A misdemeanor offense in Maryland is generally less serious than a felony offense. Nonetheless, being convicted of a misdemeanor may still result in jail time, a fine and other consequences. Because the criminal justice system can be tilted against the accused, best way to protect your rights is by having aggressive legal representation by an experienced criminal defense attorney.
Located in Silver Spring, the Law Office of Asher Weinberg routinely defends clients against misdemeanor charges in Montgomery, Prince George’s, Howard, and Anne Arundel Counties. I have a well-earned reputation for providing criminal defendants with trusted advice and objective insights. When you become my client, I will fully deploy my resources to protect your freedom.
How are misdemeanors different from felonies?
There are a number of differences between misdemeanors and felonies in Maryland. One is that felonies are punishable by incarceration in a state prison while sentences for misdemeanors are usually served in county jail. A felony conviction also means you will forfeit some of your civil rights, including the right to vote and to possess a weapon.
Being convicted of a felony also means you will be barred from holding certain licenses and you will not be eligible for government benefits. These so-called collateral consequences do not apply to misdemeanors. Although Maryland does not classify misdemeanor offenses into separate classes, such as first-degree and second-degree misdemeanors, it takes knowledge and skill to design an effective defense strategy.
Common Misdemeanors in Maryland
The Law Office of Asher Weinberg has successfully defended clients against a wide range of misdemeanor offenses including:
- Driving under the influence (DUI/DWI) — Operating a motor vehicle with a blood alcohol concentration that exceeds the legal limit or while impaired by illegal or prescription drugs.
- Reckless driving — Operating a motor vehicle in wanton or willful disregard for the safety of persons or property, or in a manner that indicates such disregard.
- Disorderly conduct — Willfully acting in a manner that disturbs the peace, obstructing the passage of people in a public place, or disobeying a reasonable order from a police officer to prevent a disturbance of the peace.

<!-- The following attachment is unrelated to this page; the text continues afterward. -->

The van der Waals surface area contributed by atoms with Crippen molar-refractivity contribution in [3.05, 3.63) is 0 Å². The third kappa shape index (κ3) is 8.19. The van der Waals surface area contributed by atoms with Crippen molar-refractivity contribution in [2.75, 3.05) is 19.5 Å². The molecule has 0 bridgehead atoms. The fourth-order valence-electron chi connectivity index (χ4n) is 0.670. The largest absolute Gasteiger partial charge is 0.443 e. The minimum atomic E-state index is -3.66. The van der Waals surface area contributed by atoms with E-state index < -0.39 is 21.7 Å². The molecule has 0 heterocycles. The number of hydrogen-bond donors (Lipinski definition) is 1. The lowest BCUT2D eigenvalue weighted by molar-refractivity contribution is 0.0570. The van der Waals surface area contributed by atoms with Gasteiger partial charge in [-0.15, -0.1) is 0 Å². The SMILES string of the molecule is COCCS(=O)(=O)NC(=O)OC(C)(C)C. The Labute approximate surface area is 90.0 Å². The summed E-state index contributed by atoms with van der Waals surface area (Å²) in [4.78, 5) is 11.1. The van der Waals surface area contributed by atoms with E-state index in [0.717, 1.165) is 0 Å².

- Assault in the second degree — The intent to place another person in fear of either immediate physical contact or harm, attempting to cause physical contact or harm, or intentionally causing physical contact with another person.
- Stalking — Repeatedly pursuing or approaching another individual with the intention of putting that person in reasonable fear of serious bodily injury, assault, kidnapping or death.
- Harassment — Following another individual in or around a public place, or maliciously engaging in repeated behavior that seriously annoys or alarms another individual.
- Theft of property — The intentional taking of another’s property (goods/services valued at less than $1,000) with the intent of permanently depriving the owner of it.
- Possession of marijuana — Although possession of marijuana has been decriminalized, possession of more than 10 grams, without intent to distribute, is considered a misdemeanor.
- Vandalism — The malicious destruction of private or public property, if damage less than $1,000, punishable by up to 60 days jail, if damage $1,000 or more punishable by up to 3 years in prison.
- Carrying a concealed dangerous weapon — Unlawfully carrying a concealed dangerous weapon such as nunchaku, mace or pepper spray, throwing stars, dirks, bowie knives, switchblades, razors, and brass knuckles.
What are the consequences of a misdemeanor conviction?
A misdemeanor conviction may lead to a jail sentence for any period less than or up to the maximum, and/or a fine ranging from $500 to $5,000. Depending on the circumstances, you may face no jail time, or a sentence ranging from 60 days, to 1 year, to 18 months, to as much as 10 years.
Misdemeanor charges typically result in suspended or minimum jail sentences, and probation, however. Depending on the nature of the crime, the court may also order payment of restitution to the victim. Other potential consequences include probation, community service, curfews, or mandatory counseling for substance abuse or anger issues.
In any event, being convicted of a misdemeanor means having a permanent criminal record, which will affect you in a number of ways. It may interfere with employment opportunities and also weigh heavily against you if you are arrested in the future — repeat offenders typically face stiffer penalties. This is why you need a criminal defense attorney who knows how to fight back.
Contact Our Silver Spring Misdemeanor Defense Attorney
A misdemeanor charge is not to be taken lightly if you want to avoid jail time and fines. When you enlist my services, you will be encouraged to participate in your defense so that you can make the best decisions about your future. While my objective is to clear your name and secure your freedom, I will take the time to explore all of your options and guide you through the process. When you need first-rate legal representation and superior personal service, contact the Law Office of Asher Weinberg.
The Law Offices of Asher Weinberg is located in Silver Spring and provides misdemeanor defense throughout Maryland including Montgomery County, Prince George County, Howard County, and Anne Arundel County.